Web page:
The other striking detail from section two is the tax holiday portion. If you guessed, the tax relief would last a year or more — you guessed wrong. The tax holiday, is in fact, shorter than most would expect. Almost like it was designed…
Entirely for the Presidential Election in November.
Moreover, the term for the tax holiday is explicitly outlined as September 1 — December 31, 2020; amounting to a brief four months of tax relief.
What does that mean for tax payers?
Tax Payer Example:
- You earn $50,000 per year
- You receive a bi-monthly paycheck from your employer
- Payroll taxes of $159.38 per paycheck are deducted automatically
- Total Tax Deferment After Four Months: $1,275
- You still owe $1,275
Most people, in the above scenario, would make the mistake of spending the extra money in their paycheck and wouldn’t have the $1,275 to pay the IRS in April.
Who will be eligible?
“(a) The deferral shall be made available with respect to any employee the amount of whose wages or compensation, as applicable, payable during any bi-weekly pay period generally is less than $4,000, calculated on a pre-tax basis, or the equivalent amount with respect to other pay periods.”
The eligible recipients are those whose earnings do not exceed $4,000 during a bi-weekly period. Since there are 26 bi-weekly periods in a year, this amounts to someone who earns less than $104,000 per year (pre-tax).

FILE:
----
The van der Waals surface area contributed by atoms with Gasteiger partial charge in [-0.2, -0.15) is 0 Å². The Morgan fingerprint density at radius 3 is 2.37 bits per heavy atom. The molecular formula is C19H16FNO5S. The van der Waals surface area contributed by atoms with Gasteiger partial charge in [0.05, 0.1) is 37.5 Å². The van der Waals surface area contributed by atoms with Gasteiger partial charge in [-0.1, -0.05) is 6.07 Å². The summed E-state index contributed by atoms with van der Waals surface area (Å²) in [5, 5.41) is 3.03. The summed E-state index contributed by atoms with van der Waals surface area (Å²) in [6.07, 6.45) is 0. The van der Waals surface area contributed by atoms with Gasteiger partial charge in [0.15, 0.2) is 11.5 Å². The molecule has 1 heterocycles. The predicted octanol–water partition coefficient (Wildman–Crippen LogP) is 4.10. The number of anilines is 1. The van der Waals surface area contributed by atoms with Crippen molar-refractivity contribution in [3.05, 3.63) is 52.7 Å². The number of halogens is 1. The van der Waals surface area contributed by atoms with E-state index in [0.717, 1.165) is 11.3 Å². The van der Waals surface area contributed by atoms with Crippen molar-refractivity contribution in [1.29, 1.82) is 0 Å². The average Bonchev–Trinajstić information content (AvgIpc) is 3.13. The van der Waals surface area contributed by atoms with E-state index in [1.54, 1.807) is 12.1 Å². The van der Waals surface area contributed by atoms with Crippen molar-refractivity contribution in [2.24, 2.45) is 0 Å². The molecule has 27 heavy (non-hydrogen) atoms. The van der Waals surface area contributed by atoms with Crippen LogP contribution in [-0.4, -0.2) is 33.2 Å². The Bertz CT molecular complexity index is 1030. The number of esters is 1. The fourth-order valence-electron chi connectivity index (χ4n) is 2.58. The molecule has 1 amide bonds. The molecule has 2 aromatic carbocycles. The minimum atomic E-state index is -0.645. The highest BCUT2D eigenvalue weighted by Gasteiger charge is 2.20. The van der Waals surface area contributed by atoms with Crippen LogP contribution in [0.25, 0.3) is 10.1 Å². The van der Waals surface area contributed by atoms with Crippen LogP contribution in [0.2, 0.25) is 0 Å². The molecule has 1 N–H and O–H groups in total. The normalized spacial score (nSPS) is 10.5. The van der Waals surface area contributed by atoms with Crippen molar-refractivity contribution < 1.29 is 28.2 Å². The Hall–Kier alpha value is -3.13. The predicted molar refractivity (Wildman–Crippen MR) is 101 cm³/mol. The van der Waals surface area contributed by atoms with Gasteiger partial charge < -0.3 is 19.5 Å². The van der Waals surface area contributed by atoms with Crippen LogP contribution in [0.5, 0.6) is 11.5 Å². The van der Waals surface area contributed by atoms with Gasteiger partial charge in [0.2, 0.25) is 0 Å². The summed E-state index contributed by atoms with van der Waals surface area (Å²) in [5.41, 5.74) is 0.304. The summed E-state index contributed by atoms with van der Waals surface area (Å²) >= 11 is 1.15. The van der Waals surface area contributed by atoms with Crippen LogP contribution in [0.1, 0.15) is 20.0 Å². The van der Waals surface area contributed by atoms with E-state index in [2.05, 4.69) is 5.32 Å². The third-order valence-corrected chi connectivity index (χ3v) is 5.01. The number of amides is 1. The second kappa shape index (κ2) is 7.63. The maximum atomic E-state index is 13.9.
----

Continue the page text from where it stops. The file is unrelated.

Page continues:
There are no other restrictions or limitations in terms of eligibility.
Will Trump Forgive Your Payroll Tax Deferment?
The presidential memo does not outline any concrete steps for forgiveness. Instead, the notice defers that responsibility to the Secretary of Treasury:
“Sec. 4. Tax Forgiveness. The Secretary of the Treasury shall explore avenues, including legislation, to eliminate the obligation to pay the taxes deferred pursuant to the implementation of this memorandum.”
Treasury Secretary Steven Mnuchin will have to figure out:
- How to persuade Congress to forgive this tax holiday.
- How to implement the tax deferment.
- How to figure out all of the logistics.
“Sec. 3. Authorizing Guidance. The Secretary of the Treasury shall issue guidance to implement this memorandum.”
That is a lot of responsibility for one person.
What is Trump Planning?
Firstly, the memorandum is not a Payroll Tax Cut. It is tax deferment, which means a delay in paying your taxes.
Secondly, this executive order has significant problems in its current form. Leaving out the tax forgiveness portions in the executive order opens the door for financial hardships. Especially when people realize they owe money in April.
Thirdly, the executive action arrives three months before an election. It is an attempt to sway voters — the tax-cutting variety.
Fourthly, if taxpayers stop paying the payroll tax, this will cause significant problems for Social Security and Medicare funding. This impacts retirees currently receiving benefits.
Lastly, taxpayers should save the additional funds received from Trump’s Payroll Tax Deferment until after April 15th, 2021. This way, they know for sure it belongs to them.
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This article is for informational purposes only. It should not be considered Financial or Legal Advice. Not all information will be accurate. Consult a financial professional before making any significant financial decisions.